Firestone himself supplied one of his own first poems, a very personal and meaningful record of meeting his wife in his first year of college. You can read that at

Saturday, December 2, 2017

The Garden of History: The Real "Game of Thrones" -- England's War of the Roses and Why Empires Never Last

         For a period of years early in the 15th century, England was on top of the Western world.
            After Henry V's great victory over the French at Agincourt in 1415 (during a conflict known as The Hundred Years War) and his successful dynastic marriage to Catherine, daughter of the King of France, the heroic English warrior-king became heir to the throne of France. He was accorded the title "King of England and Heir of France."
            In volume one, "The Birth of Britain," of his three-volume "The History of the English-Speaking Peoples," Winston Churchill quotes the judgment of historian Leopold von Ranke:
            "It was a very extraordinary position which Henry V now occupied. The two great kingdoms, each of which by itself has earlier or later claimed to sway the world, were to remain united for ever under his successors."

            No prince in Europe could compare with him in territorial possessions or reputation. Churchill writes: "This was the boldest bid the Island ever made in Europe... Henry stood, and with him his country, at the summit of the world."
            So how long did this English domination of Europe last? Not long at all. 
            Henry made the mistake of dying young and things fell apart immediately. Churchill describes the fate of the son of Henry V and Catherine (crowned as Henry VI) as "long to reign over impending English miseries."
            What happened to England during much of the remainder of the 15th century still serves as a prime example of the absolute rivalry that takes place between powerful dynastic families (or ruling cliques, clans, secret governments, or rival elites) whenever the prize is something close to the absolute power traditionally granted to "kings"... those who sit upon thrones.
            "The Game of Thrones," the title of the wildly popular TV dramatic series, is aptly chosen. During the Western world's long era of government by royal sovereigns, all of the 'houses' of Europe, big and small, engaged in a continual contest of influence, domination, and hegemony through dynastic force of arms,
marriage, alliance and betrayal, pretty much all of the time.
            When Europe's World War I broke out, pitting England against Germany, some members of Britain's royal Windsor family expressed surprise, because Germany's Kaiser William was a cousin. Another cousin was the czar of all Russians.
            After the First World War put an end to Russia's House of Romanov, Marxist Russia was temporarily out of the traditional dynastic game. But twenty years later the Soviet Union's Communist czar Stalin was playing footsie with Hitler. The two tyrants signed a non-aggression pact in 1939. Two years later Hitler sent his armies in a surprise attack into Russia -- a classic Game of Thrones stab in the back.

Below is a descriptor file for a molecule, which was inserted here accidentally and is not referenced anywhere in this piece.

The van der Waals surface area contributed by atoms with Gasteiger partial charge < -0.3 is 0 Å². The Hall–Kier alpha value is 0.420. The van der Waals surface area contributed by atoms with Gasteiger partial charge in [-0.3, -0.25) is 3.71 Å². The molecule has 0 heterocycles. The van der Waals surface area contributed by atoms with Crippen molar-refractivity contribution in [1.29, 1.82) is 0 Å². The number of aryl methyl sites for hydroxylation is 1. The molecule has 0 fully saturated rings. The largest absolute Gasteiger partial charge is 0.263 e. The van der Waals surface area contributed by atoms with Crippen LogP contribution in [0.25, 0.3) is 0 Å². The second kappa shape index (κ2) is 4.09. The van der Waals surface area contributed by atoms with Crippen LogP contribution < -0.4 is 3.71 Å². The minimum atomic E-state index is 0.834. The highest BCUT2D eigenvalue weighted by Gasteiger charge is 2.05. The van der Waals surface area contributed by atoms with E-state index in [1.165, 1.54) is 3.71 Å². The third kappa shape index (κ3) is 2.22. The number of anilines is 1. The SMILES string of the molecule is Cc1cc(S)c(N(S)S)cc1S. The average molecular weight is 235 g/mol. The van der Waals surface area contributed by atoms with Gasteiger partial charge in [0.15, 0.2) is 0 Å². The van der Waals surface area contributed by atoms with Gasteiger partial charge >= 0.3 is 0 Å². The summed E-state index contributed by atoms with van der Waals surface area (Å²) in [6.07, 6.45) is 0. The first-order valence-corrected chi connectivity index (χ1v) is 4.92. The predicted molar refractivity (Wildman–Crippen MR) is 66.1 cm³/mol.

Today we have the internecine rivalry in the royal family of Saudi Arabia as members of the younger generation strive for the throne and contenders prove how tough they are by destroying neighboring Yemen. A dynastic family belonging to a minority religious sect in Syria bombed hospitals and turned half the country into ruins to hold onto power. In the world of so-called Constitutional government the dynastic Bush family caused a million deaths in an unnecessary American war in Iraq. The struggle to deny power to the Clinton dynasty ended up putting a dangerous maniac on the throne of the world's greatest power, just in time to confront the lunatic, now-nuclear dynasty of North Korea.

             For all such dangerous contests of gaining state power, England's internecine "game of thrones," known as The War of the Roses, provides a chilling precedent.
            Churchill, a student of history and widely experienced practitioner in the arts of power himself, follows the twists and turns of loyalties, pledges, promises, betrayals, back and forth victories and defeats of a two-generation struggle between contenders for the English throne in the houses of York and Lancaster.
            The root cause appears to me to lie in the nature of state or 'national' power itself. The problem is aggravated by the whole notion of hereditary succession. In fact, the first cause of England's disastrous game of thrones was Henry V's overreaching success. As Churchill puts it: "When Henry V revived the English claims to France he opened the greatest tragedy in our medieval history... The miserable, destroying century that ensued casts its black shadow upon Henry's heroic triumph."
            In short, though Henry won on the battlefield the 'right' to the French throne, England was never meant to govern France. Though deeply divided in the medieval centuries, France is a big country. England is an island, with its own internal divisions, facing a significant transportation barrier between its borders and the continent of Europe -- a piece of treacherous ocean.